Mistakes like trading his marriage and a lifetime of happiness with his wife to save the life of his dying geriatric aunt who probably would die soon anyway... by making a deal with the devil. Good call.

But anyway, the point of all that was to illustrate that the public perception of Iron Man wasn't all that great when Iron Man hit the theaters. However, something happened that no one could really have predicted. Robert Downey Jr. made Tony Stark the most likable asshole in the history of cinematic history. 

His Tony Stark was just as arrogant and egotistical as his comic book counterpart, but with an undeniable charm and wit. His Tony displayed much of the assholish behaviour he did in the comics but with such exuberance and energy that he was instantly watchable and somehow relatable, at least on the level where you can identify with the character even though you think they're a dick. Also, he was funny.

Most of the Iron Man movies consist of Rober Downey Jr. talking to A.I. butlers or robot arms, trading quips and making one-liners. More than any other superhero movie that was played straight before it, Iron Man is pretty close to being a comedy in parts, helped by its lighter tone and Downey's energetic performance.

And of course, the comic timing of Dummy, the robot arm.

So it makes perfect sense they would get Shane Black, writer of the first two Lethal Weapon movies, classic buddy cop movies with instantly recognisable one liners, to direct the third Iron Man movie. Now, I'm not gonna spend to much on this because it has been said elsewhere, but Marvel figured out how to do superhero sequels.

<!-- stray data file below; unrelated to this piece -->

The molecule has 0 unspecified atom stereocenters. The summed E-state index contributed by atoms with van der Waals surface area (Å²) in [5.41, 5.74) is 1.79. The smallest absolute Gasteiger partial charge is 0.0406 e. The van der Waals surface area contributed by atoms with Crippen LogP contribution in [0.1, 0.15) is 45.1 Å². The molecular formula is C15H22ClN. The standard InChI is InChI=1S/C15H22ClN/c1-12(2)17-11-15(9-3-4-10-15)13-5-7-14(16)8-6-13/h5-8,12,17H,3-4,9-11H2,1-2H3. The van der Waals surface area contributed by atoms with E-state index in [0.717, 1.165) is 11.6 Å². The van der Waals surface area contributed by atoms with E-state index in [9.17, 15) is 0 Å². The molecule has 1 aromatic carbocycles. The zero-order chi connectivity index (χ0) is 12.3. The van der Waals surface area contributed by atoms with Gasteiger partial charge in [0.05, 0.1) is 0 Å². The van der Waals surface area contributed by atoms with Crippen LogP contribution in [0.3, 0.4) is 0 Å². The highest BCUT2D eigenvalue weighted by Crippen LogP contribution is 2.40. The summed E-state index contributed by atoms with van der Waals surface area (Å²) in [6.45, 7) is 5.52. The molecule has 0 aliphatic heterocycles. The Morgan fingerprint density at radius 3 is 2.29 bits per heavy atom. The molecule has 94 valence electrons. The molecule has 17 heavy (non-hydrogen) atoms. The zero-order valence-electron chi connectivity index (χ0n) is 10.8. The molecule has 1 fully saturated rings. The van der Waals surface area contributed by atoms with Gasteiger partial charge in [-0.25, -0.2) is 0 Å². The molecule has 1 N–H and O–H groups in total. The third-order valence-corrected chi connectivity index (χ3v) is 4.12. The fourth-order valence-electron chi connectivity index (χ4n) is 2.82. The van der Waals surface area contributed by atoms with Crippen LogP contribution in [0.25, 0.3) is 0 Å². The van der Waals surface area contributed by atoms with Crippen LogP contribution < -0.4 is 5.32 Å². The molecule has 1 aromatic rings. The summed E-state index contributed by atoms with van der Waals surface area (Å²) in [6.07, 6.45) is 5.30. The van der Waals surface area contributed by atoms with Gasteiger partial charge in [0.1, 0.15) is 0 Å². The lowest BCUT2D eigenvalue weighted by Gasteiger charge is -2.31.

Where most superhero movie sequels are essentially the first movie only bigger and with different bad guys, Marvel have discovered they don't need to make their sequels superhero movies. I mean, they're still superhero movies since they feature superheroes but they aren't straight superhero movies. 

Rather they're scifi fantasy movies with a superhero (Thor 2), an action political thriller with a superhero (Captain America: The Winter Soldier) or a buddy cop movie with a superhero (Iron Man 3). Essentially, Marvel Studios makes whatever type of movie it wants to make, they just happen to feature superheroes.

They made a scifi action comedy with a talking raccoon who likes big guns just because they could.

And Iron Man 3 is possibly the best buddy cop movie I've seen in the past five years barring the Jump Street movies. The back and forth dialogue and trading of quips between Robert Downey Jr. and that kid he hangs out with in the middle of the movie when he's being all Sherlock Holmesy? (wrong movie Robert) That is brilliant. Their repartee is so pitch perfect and fast-paced, it's kinda a shame when Tony leaves him behind.

And of course, Downey and Don Cheadle as Rhodey are so perfect onscreen together, they really feel like a great buddy cop duo in the vein of Riggs and Murtaugh, Cates and Hammond or Tango and Cash. Every moment they share onscreen is a joy to witness since their bromance is so genuine.

Yes, I know this is from Iron Man 2 but just let me enjoy this, okay?